We talk a lot on this site about those who shout about “diversity” though they try to homogenize us all. About those who would stifle all individual growth and then demand conformity as a sign of growth. The battle for freedom began before this world was even created. It began for you and me on the first day of Creation, the day God said, Let there be
light. Jesus was the only sinless and perfect person to be born, and He shed His precious blood so we can be free from sin and walk in the light of Truth.
That was the true Light, that lighteth every man that cometh into the world. He was in the world, and the world was made by him, and the world knew him not. John 1:9; KJV.
I stopped writing on this (again) for several days and read and thought about Jesus being sinless and perfect. Are those two different things? Did Jesus live a sinless life or a perfect life? Or did His sinless life lead Him to a perfect life?
We know so little of what Jesus’ early life was really like. We know of His birth in Bethlehem and escape to Egypt to be saved from the slaughter of the innocents. We sing carols about His nativity that extol Him as the perfect child. One line from Away in a Manger says: “The cattle are lowing, the poor baby wakes, but little Lord Jesus no crying he makes.” No wonder we grow up believing only bad babies cry. The baby Jesus was sinless because he never cried when He was hungry or needed a diaper changed? As He grew he never fell or cried over a scraped knee? He never went through the terrible twos or spilled a cup of milk? That’s a pretty tall order for any young child.
As told in the 2nd Chapter of Luke, the infant Jesus was recognized as the promised Messiah by a holy man named Simeon and the prophetess Anna who bore testimony of who He was. When did Jesus begin to understand sin and turn from it? He was reared by God-fearing parents in the Jewish faith. He knew the law, and He kept it, even though He had come to fulfill it.
The first real childhood story we have of Him is during the Passover celebration in Jerusalem when He was 12. He seemed lost and His frantic earthly parents hunted for Him. They found Him teaching in the temple and let Him know they had been frightened and were unhappy with Him. In Luke 2:49 Jesus asks them “. . . whist ye not that I must be about my Father’s business?” then, in verse 51, Luke says Jesus returned to Nazareth with Mary and Joseph and “. . . was subject to them.” He was still a child and learned by obedience to His parents.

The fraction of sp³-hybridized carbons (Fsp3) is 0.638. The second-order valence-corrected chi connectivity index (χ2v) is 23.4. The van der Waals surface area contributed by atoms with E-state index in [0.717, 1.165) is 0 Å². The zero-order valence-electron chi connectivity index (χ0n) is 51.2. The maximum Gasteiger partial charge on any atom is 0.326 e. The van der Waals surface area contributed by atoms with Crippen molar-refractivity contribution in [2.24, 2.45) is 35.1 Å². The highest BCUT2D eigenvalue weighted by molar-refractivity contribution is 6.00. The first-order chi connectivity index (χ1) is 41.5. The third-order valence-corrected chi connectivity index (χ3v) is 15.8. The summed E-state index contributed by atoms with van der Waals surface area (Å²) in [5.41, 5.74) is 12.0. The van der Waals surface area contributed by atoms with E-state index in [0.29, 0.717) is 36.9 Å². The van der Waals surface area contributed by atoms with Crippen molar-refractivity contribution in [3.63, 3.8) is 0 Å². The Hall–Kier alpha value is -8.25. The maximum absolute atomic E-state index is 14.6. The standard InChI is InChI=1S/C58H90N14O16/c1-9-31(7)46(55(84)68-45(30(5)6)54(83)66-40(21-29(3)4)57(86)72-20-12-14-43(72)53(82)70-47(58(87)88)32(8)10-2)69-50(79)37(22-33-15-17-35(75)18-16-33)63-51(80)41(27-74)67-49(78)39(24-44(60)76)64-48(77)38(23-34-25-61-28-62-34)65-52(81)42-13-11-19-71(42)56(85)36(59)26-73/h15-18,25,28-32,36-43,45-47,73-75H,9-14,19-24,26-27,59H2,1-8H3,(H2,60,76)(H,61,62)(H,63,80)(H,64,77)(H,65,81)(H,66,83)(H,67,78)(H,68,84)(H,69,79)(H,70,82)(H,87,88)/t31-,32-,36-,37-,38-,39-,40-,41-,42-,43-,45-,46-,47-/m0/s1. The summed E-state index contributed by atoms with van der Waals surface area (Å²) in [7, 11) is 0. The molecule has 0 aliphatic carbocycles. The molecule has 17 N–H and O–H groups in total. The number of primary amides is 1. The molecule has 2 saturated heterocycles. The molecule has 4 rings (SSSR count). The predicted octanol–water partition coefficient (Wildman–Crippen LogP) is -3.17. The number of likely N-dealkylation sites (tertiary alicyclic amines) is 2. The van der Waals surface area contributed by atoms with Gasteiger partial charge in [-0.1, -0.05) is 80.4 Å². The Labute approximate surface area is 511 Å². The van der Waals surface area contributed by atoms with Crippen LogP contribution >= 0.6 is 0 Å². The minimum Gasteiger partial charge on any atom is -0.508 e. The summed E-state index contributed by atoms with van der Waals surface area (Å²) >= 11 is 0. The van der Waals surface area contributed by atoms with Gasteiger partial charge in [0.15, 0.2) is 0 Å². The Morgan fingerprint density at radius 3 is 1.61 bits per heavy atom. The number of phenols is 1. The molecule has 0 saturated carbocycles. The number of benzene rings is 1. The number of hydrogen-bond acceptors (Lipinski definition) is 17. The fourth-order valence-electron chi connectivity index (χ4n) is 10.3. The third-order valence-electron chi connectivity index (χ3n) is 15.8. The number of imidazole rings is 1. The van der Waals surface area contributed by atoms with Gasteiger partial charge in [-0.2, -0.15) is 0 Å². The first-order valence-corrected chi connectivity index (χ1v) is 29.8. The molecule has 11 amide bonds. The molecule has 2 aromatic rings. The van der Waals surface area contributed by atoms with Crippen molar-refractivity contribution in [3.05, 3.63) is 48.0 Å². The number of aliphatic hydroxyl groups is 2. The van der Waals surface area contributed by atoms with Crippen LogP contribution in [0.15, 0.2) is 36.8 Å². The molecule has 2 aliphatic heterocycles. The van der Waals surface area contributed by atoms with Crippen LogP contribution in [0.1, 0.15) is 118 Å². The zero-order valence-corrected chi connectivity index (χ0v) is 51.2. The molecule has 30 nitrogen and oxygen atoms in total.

Luke further tells us of the baptism and first public acts by Jesus when He reached the age of manhood. After His baptism, Luke says Jesus spent 40 days and nights sojourning and fasting in the wilderness where He was tempted by the devil in all earthly things. There He firmly turned His holy life over to the Father and never sinned against Him. Always He did only the Father’s will.
In the Garden of Gethsemane, in His agony Jesus prayed to the Father: Saying, Father, if thou be willing, remove this cup from me: nevertheless, not my will, but thine, be done. Luke 22:42
He was sinless because He always did only what the Father willed Him to do, to the very end of his earthly mission. He became perfect and finished when He completed the work of redemption and resurrection He was sent to do. His suffering and death on the cross echo for all eternity for all men if they will but turn to Him.
That is a perfection I can understand and revere. The shedding of His blood is the eternal price of our freedom. • (3489 views)